“Lavernge, Tenn., April 27.–(Special) Funeral services for John J. Gowen, who died suddenly at his home one mile east of Lavergne, were held Saturday afternoon, conducted by, Elder John O. Hutchinson of Nashville, pastor of Lavergne Church of Christ. Mr. Gowen had been in failing health, for several months, but had recently made very satisfactory improvement, and his passing was a shock because of its suddenness. Mr. Gowen, who was 79 years old, was born, reared and lived his long life in Rutherford county, living and dying in the community in which he was born. He was the eldest son of John J. and Rebecca Ferguson Gowen, early settlers in this section. Although Mr.Gowen was a retired farmer, he continued in the truck garden industry until his death. He has been a member of the Church of Christ since boyhood.
He is survived by two brothers, James Gowen and George Gowen, both of Lavergne, and by five neices, Mrs. Davis Goodman, Mrs. Robert Fuqua, Mrs. Roy Flemming, of Nashville, Mrs. Neal Probey of Lavergne, and Mrs. Hugh Goodman of Nashville and the following nephews, Emmett Gowen of New York City, Dayton D. Gowen of Birmingham, Ala. and Thomas Mason Gowen of Lavergne.”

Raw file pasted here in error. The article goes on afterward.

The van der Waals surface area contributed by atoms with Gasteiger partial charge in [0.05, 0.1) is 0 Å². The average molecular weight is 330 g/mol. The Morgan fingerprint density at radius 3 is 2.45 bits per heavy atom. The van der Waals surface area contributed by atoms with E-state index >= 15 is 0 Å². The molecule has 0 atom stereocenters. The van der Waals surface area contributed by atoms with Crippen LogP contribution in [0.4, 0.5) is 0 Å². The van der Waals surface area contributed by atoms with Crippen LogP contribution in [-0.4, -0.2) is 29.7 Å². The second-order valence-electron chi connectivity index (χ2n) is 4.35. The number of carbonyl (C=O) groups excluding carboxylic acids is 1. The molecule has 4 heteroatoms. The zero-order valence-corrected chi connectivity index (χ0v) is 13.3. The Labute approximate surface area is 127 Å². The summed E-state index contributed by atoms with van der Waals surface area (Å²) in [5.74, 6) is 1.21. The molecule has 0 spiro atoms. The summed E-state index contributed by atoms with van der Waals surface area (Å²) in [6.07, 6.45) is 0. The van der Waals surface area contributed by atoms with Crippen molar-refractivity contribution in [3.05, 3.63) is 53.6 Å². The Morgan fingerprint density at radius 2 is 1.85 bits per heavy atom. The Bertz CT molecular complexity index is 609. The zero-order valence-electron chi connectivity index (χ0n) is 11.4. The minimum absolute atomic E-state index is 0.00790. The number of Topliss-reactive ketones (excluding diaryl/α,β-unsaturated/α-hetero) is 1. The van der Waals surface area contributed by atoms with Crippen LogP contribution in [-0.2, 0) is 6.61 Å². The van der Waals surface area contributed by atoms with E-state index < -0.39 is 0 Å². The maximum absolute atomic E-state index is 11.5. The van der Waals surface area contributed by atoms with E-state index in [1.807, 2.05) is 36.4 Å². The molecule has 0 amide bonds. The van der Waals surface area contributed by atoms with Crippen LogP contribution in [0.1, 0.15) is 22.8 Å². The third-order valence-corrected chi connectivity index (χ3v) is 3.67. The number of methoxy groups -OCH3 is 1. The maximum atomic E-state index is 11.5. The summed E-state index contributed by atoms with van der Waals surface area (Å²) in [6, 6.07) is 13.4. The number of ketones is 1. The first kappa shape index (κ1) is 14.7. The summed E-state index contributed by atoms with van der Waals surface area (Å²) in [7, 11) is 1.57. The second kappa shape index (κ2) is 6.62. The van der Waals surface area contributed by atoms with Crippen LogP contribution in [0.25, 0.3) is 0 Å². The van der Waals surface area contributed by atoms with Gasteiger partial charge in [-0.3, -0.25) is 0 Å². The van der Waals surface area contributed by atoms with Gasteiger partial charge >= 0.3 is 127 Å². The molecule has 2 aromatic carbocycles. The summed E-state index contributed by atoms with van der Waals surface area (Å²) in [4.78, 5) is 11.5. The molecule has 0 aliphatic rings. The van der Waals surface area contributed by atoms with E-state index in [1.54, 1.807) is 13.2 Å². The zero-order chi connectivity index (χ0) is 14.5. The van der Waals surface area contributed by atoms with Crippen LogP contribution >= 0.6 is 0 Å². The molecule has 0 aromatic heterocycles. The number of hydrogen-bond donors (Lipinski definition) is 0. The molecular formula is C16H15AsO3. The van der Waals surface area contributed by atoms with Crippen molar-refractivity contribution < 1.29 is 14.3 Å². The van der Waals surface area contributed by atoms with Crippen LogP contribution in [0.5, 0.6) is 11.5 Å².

GOWEN–Saturday afternoon, April 25, 1929, at 5 o’clock at his home, Lavergne, Tenn., Mr. John Jones Gowen, in his 80th year. Survived by two brothers, J. P. Gowen and G. W.Gowen of Lavergne: five neices and five nephews.
Funeral from the home Saturday afternoon, April 27, 1929, at two o’clock, services conducted by Brother Hutcherson.
The following will serve as pallbearers: Joe Hill, W. B. Merritt, Joe B. Pope, J. T. Merritt, N. W. Carter and Claude Goodman.” Interment at the Gowen cemetery. W. H. King, funeral director.”
Amanda Virginia Gowen, daughter of John Gowen and Martha Rebecca Ferguson Gowen, was born July 18, 1855 in Rutherford County. In 1900 she was married to John Tyler Fergus as his second wife. He was born in Rutherford County in 1841, according to “Tennessee Confederate Widows and Their Families” abstracted by Edna Weifering.